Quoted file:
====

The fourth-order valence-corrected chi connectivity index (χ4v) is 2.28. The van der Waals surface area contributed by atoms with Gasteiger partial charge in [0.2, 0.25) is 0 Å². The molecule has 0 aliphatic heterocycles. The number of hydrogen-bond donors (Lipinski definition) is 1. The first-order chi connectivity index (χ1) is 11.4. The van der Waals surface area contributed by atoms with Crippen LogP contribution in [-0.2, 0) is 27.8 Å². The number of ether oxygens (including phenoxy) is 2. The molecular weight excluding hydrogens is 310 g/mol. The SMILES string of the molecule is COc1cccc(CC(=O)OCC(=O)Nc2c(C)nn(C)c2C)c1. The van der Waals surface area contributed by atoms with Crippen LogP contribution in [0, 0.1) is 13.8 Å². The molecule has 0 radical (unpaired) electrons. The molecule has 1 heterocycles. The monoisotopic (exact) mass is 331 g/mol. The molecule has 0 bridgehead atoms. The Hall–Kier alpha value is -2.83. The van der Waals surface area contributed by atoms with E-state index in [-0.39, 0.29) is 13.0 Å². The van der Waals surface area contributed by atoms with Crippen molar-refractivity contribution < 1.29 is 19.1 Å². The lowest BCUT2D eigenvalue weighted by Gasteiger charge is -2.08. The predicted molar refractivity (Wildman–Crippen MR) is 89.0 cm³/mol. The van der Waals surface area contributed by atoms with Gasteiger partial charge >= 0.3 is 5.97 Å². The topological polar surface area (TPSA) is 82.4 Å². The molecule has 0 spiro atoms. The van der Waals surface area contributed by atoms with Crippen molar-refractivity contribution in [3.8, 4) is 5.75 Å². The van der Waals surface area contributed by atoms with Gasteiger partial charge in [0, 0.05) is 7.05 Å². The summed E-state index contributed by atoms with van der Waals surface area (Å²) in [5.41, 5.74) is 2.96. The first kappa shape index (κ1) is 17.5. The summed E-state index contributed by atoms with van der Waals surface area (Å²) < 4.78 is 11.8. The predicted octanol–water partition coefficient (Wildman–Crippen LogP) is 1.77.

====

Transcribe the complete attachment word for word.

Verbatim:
The fourth-order valence-corrected chi connectivity index (χ4v) is 2.28. The van der Waals surface area contributed by atoms with Gasteiger partial charge in [0.2, 0.25) is 0 Å². The molecule has 0 aliphatic heterocycles. The number of hydrogen-bond donors (Lipinski definition) is 1. The first-order chi connectivity index (χ1) is 11.4. The van der Waals surface area contributed by atoms with Crippen LogP contribution in [-0.2, 0) is 27.8 Å². The number of ether oxygens (including phenoxy) is 2. The molecular weight excluding hydrogens is 310 g/mol. The SMILES string of the molecule is COc1cccc(CC(=O)OCC(=O)Nc2c(C)nn(C)c2C)c1. The van der Waals surface area contributed by atoms with Crippen LogP contribution in [0, 0.1) is 13.8 Å². The molecule has 0 radical (unpaired) electrons. The molecule has 1 heterocycles. The monoisotopic (exact) mass is 331 g/mol. The molecule has 0 bridgehead atoms. The Hall–Kier alpha value is -2.83. The van der Waals surface area contributed by atoms with E-state index in [-0.39, 0.29) is 13.0 Å². The van der Waals surface area contributed by atoms with Crippen molar-refractivity contribution < 1.29 is 19.1 Å². The lowest BCUT2D eigenvalue weighted by Gasteiger charge is -2.08. The predicted molar refractivity (Wildman–Crippen MR) is 89.0 cm³/mol. The van der Waals surface area contributed by atoms with Gasteiger partial charge >= 0.3 is 5.97 Å². The topological polar surface area (TPSA) is 82.4 Å². The molecule has 0 spiro atoms. The van der Waals surface area contributed by atoms with Crippen molar-refractivity contribution in [3.8, 4) is 5.75 Å². The van der Waals surface area contributed by atoms with Gasteiger partial charge in [0, 0.05) is 7.05 Å². The summed E-state index contributed by atoms with van der Waals surface area (Å²) in [5.41, 5.74) is 2.96. The first kappa shape index (κ1) is 17.5. The summed E-state index contributed by atoms with van der Waals surface area (Å²) < 4.78 is 11.8. The predicted octanol–water partition coefficient (Wildman–Crippen LogP) is 1.77.